Map of modern-day Niger highlighting the Liptako region (in blue) which extended into Mali and Burkina Faso, and Gaya and Zinder.

Here is another treaty signed in Niger, this time in the Liptako region which was part of the Liptako Emirate, a hilly region beginning on the right back of the Niger river, and today part of Burkina FasoMali, and Niger. Modern-day Liptako, most of which falls in 10 to 19 provinces of Burkina Faso, along with Niger‘s Tera and Say Departments, and small parts of Mali, is a hilly and in parts sparsely populated area. It is also known as Liptako Gourma, from the name of its original historic inhabitants the Gourmantche.  Parfait-Louis Monteil was the French officer who signed this treaty on 23 May 1891 with Boubakar, son of Boari, the King of the Liptako.

Parfait-Louis Monteil: De Saint-Louis a Tripoli par le Lac Tchad, voyage au travers du Soudan et du Sahara accompli pendant les années 1890-91-92. Paris 1895

The French original is found here: Niger_Traite francais de protectorat et de commerce avec le roi du Liptako 23 Mai 1891. It was also translated to Arabic at the time, which was the language of business at the King’s palace and in the region. The English version is brought to you by Dr. Y.,


Treaty between France and the Liptako

Between us, Monteil (Parfait Louis), Captain in the general staff of the infantry of Marin, Knight of the legion of Honor, Officer of the Academy, representing the government of the French Republic and imbued with necessary powers, and, Boubakar son of Boari, King of the Liptako, and mandated by him, the following treaty was concluded:

Article I

The King of the Liptako in his name and in the name of his successors places his country under the protectorate of France.

Article II

France acknowledges the independence of the Liptako under the current king and his successors.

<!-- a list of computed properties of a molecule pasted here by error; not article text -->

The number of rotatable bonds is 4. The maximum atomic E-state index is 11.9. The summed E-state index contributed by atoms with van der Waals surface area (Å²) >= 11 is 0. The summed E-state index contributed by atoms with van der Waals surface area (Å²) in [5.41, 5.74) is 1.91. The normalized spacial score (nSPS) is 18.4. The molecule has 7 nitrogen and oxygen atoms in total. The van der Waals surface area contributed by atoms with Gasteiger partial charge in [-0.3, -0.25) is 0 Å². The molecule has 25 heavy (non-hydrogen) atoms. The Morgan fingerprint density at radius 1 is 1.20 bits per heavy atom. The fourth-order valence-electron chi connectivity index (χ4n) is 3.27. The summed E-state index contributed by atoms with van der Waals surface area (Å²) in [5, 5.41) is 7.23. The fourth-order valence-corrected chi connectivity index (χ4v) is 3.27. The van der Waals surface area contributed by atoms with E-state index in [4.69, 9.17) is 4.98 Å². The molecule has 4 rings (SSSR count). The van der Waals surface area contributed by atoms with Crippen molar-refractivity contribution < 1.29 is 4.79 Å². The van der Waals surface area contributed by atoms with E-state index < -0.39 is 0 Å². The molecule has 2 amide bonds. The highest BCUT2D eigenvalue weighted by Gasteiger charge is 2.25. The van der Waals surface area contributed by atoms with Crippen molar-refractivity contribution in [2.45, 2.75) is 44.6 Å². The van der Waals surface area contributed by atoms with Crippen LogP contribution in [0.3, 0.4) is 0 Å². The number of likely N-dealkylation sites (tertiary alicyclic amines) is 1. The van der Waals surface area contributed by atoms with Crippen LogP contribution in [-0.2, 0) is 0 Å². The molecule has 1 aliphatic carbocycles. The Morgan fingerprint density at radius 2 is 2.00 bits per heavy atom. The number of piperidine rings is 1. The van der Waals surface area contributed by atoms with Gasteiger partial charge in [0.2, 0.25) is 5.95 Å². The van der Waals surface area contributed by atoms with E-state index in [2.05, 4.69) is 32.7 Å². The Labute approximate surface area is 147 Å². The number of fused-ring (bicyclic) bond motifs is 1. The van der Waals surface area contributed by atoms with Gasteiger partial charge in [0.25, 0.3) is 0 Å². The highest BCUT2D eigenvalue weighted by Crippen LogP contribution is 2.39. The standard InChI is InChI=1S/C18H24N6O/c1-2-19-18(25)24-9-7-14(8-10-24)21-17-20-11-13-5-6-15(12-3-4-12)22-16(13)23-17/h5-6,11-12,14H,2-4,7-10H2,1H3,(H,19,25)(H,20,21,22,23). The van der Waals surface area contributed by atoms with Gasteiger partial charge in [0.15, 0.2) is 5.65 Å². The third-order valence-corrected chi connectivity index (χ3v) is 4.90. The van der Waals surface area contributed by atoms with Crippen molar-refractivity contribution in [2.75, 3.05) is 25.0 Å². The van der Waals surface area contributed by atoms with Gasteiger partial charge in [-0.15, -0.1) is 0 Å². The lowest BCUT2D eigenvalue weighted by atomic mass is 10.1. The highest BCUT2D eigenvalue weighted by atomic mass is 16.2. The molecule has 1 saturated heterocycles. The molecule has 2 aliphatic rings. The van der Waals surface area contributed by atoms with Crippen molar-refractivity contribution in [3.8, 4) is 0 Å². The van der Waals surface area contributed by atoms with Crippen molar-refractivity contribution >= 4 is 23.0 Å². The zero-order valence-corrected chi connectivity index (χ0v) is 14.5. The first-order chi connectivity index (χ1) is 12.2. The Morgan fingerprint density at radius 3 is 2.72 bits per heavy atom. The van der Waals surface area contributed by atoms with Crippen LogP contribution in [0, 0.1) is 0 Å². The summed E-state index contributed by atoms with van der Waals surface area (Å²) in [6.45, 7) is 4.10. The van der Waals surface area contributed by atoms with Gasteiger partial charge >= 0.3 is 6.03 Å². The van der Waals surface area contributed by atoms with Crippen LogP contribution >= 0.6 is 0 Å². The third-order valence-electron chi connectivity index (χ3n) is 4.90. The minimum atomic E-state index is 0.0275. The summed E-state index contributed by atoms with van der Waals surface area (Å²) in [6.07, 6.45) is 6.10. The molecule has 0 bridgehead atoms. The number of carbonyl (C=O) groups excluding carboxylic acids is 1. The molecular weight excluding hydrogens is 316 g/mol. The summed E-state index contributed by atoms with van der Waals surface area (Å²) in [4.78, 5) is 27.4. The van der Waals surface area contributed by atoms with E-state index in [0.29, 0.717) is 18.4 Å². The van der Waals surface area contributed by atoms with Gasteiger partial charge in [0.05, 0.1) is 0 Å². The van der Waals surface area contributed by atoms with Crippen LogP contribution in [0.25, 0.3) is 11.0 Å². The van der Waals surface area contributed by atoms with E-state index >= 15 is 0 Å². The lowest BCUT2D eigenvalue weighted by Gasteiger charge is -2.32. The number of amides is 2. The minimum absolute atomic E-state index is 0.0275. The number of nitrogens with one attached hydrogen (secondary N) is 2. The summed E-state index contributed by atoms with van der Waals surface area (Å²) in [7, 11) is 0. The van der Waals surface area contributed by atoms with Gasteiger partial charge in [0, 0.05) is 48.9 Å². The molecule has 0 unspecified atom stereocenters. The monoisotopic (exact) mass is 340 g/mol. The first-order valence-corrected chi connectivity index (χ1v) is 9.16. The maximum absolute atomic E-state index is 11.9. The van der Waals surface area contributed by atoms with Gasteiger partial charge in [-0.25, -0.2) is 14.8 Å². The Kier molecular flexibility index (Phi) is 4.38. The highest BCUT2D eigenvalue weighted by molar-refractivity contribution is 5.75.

France agrees to ensure this independence against attacks from neighboring countries.

Article III

The King of the Liptako commits to protecting by all means in his power the trade of the caravans.

Article IV

The trade will be entirely free in the Liptako, the caravans shall not be subject to any duty either upon arrival or departure.

Article V

In all countries under French domination or protectorate, the caravans coming from the Liptako will be efficiently protected and no duty shall be levied on them.   

Article VI

The French or French subjects who will come to settle in the Liptako for trade will be, they, and their goods, under the sincere protection of the King who will be responsible for any looting or vexation committed against them.  

Article VII

The King of the Liptako agrees not to sign any treaty with another European foreign power without submitting it to the prior sanction of the French government.

Article VIII

As a sign of our effective protection that he can use as a matter of right, the King of the Liptako has received the French flag which he agrees to keep.

Made in Dori, the twenty third of May eighteen ninety one, in two expeditions, including one which was left in the hands of the king to serve him as matter of right, the other one was kept by us.